In an interview with Science Fiction in 2017 to commemorate the 25th anniversary of “Batman: The Animated Series,” Bruce Timm admitted that the popularity and critical success of the show were unexpected. Despite that, Timm still had faith in himself and the production team of the show to stay true to the essence of Batman and his rogue’s gallery:
“I mean, we kind of always knew that we had a lot of faith in our approach to the show. Because it seems kind of like, ‘well, it’s not brain surgery,’ you know? But it seems like we cherry-picked stuff from the entire history of Batman in the comics, the movies, the serials, and the TV show, and we took things and kind of messed around with them. But for the most part, we really stayed faithful to the spirit of the character and the spirit of the comics.”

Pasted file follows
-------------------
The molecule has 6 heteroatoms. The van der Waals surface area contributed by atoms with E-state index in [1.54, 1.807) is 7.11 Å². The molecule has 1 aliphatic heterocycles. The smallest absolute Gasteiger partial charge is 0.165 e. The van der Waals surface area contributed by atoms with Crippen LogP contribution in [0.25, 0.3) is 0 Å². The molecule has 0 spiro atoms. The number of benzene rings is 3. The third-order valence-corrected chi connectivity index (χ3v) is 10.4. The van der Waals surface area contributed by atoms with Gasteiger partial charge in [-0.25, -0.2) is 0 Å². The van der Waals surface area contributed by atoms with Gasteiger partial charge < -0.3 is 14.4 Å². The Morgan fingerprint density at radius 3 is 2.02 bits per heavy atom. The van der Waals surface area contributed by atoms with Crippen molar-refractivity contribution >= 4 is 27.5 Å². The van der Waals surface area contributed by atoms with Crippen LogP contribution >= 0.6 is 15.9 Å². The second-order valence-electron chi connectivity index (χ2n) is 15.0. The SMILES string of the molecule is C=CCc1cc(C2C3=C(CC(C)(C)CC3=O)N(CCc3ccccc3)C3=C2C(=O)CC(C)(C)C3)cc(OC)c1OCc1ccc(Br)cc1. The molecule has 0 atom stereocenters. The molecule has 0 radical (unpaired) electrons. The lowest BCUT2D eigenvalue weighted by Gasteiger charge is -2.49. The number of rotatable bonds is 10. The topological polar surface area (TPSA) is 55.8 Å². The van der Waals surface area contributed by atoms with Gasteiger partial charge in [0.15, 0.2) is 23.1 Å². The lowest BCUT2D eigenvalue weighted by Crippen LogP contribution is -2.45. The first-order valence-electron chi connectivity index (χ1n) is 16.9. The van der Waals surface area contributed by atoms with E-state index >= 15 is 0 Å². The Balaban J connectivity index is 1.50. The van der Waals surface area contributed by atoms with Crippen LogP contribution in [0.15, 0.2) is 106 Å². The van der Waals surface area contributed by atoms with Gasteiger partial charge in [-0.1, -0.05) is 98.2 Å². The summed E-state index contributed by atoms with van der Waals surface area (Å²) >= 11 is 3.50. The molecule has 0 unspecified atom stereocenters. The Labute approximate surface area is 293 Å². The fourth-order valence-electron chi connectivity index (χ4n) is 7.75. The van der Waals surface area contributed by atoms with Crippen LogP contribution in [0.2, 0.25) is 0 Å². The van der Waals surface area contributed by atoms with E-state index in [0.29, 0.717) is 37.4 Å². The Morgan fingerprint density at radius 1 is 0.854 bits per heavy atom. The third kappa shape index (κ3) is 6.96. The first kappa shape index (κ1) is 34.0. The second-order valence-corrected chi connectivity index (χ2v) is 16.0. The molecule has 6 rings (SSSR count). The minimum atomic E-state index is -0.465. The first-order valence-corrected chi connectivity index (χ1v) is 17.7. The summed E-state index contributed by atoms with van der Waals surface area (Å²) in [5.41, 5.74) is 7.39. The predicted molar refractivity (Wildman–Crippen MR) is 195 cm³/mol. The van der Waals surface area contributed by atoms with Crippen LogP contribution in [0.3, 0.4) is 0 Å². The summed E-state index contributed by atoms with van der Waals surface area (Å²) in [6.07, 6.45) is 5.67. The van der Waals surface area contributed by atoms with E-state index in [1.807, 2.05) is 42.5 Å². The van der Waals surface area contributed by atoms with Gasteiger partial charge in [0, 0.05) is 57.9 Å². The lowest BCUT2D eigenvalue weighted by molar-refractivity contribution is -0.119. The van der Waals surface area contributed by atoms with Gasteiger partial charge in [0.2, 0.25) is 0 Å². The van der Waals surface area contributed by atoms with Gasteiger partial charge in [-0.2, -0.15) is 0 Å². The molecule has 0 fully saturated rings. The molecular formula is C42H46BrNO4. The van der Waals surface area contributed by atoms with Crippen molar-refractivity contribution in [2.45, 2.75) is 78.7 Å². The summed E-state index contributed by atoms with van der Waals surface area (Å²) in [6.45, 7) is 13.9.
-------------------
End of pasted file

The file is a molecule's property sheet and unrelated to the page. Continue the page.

Villain origin story episodes in “Batman: The Animated Series” are some of the best examples of staying faithful to the spirit of the comics while also carving their own path. Episodes such as “Two-Face Parts I & II” and “Feat of Clay” are tragic origins of Batman villains Two-Face and Clayface that, while different from the comics in some key aspects, retain everything important about the characters and their relationship with Batman. Besides the fundamental understanding that Timm and Co. had of Batman comics, the Batman high that everyone was riding off of at the time led the creator to believe that the show would be a hit.